How Arriba Came to Be
(as written By Bob Coulson)
Back in 1887, there was nothing in Arriba but prairie grass. This area was populated by antelope, buffalo, rabbit and other wild life.
The Chicago, Kansas &, Nebraska Railroad was laying track from east to west, but the tracks extended only to the town of Flagler (11 miles east of Arriba).
Now about this same time a man by the name of Charles Creel arrived from Cripple Creek. Where he had made some money mining. He set up a tent on a parcel of land now know as 48 Elm Street in Arriba (it is the oldest house in Arriba).
From Creel’s research, he figured the railroad would be coming westward, and therefore the steam powered locomotives would need a water stop (as they did about every ten miles) to replenish the water in their boilers.
Sure enough, on August 23, 1888 the rails were laid immediately to the south of Creel’s tent just as he had predicted! The railroad foreman named this place “Arriba” (pronounced Ah-ree-ba). That pronunciation held true until latecomers began slurring the word. Today it is commonly referred to as “Air-Ah-Buh”.
Now that train service appeared imminent, Creel could build a REAL farm house to replace his tent. Once that was completed, he brought his wife (Elizabeth) from Cripple Creek to this new home. The next two items on Creel’s agenda was first, to appoint himself mayor, and secondly, to become a real estate agent. Creel laid out lots on this 43 acre parcel. He soon became wealthy, as the new arrivals flocked to this area to seek their fortune. Charles and Elizabeth were well on their way to living the good life-----that is until:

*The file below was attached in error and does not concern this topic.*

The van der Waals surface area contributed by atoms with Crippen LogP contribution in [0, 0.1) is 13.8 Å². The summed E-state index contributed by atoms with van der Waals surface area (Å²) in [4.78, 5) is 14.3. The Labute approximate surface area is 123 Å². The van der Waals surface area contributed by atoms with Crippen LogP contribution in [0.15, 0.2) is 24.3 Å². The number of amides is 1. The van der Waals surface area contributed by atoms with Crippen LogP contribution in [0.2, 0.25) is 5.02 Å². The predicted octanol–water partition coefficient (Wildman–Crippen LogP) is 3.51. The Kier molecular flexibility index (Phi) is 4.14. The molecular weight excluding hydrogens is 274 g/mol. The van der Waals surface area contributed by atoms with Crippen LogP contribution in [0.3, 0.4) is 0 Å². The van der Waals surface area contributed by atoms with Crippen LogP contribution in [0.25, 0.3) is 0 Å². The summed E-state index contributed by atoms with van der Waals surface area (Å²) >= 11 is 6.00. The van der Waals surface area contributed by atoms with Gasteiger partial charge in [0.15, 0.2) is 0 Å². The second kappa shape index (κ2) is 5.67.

A man by the name of C.C. Coleman came to town. He was upset because there was no saloon, and he required a drink now and then. Now Creel, on the other hand, was a “tea toddler” (that’s an old term meaning he used alcohol only for rubbing his sore joints, but NEVER internally)! Creel’s goal was to keep Arriba dry. He felt Arriba’s citizens should avoid the evils of alcohol.
Coleman figured the only way he could get a regular drink, was to purchase the 43 acres immediately to the east of Arriba, establish his own town- name it “Frontier City”, and build his own saloon. He did just that. To get Creel’s goat, he built his watering hole just a stone’s throw from Creel’s back porch! Coleman even gave his east and west streets new names so that when Arriba met Frontier City the streets had completely different names. Arriba’s Elbert Street now became Frontier City’s Lincoln Avenue Arriba’s Front Street now became Frontier City’s Colorado Avenue Arriba’s Railroad Street now became Frontier City’s Rock Island Avenue
Only College Avenue’s name stayed the same.
To show that he was one swell guy, Coleman gifted a complete city block to become Frontier City’s Park. It was planted with dozens of Elm trees.
Creel was not one to give up the fight. He hired workers to build a strong barbed wire fence between Arriba and Frontier City. That parcel was and is called “No Man’s Land”, although it was legally within the town limits of Arriba.
The fence did absolutely no good. Because at night, thirsty folks in Arriba would use wire cutters to gain access to the new saloon. In the morning Creel would repair the fence, but of course, at nightfall it was cut again. Creel decided to take stronger action and hired workers to dig an eight foot deep trench in No Man’s Land, and secure it with many strands of barbed wire.
The deep fortified ditch failed also, and for the next fourteen years this nonsense continued.
In 1918, the Citizens of both towns had enough and they talked about a merger. At a special election, the votes were counted: 90 for 1 against. Most people believed that Coleman’s vote was the negative one.
The voters also decided the blended town should be called Arriba, although the street names have never gotten around to be changed!
(For more information, facts, stories and legends about the Town of Arriba please visit the Arriba Museum, 711 Front Street Arriba Colorado)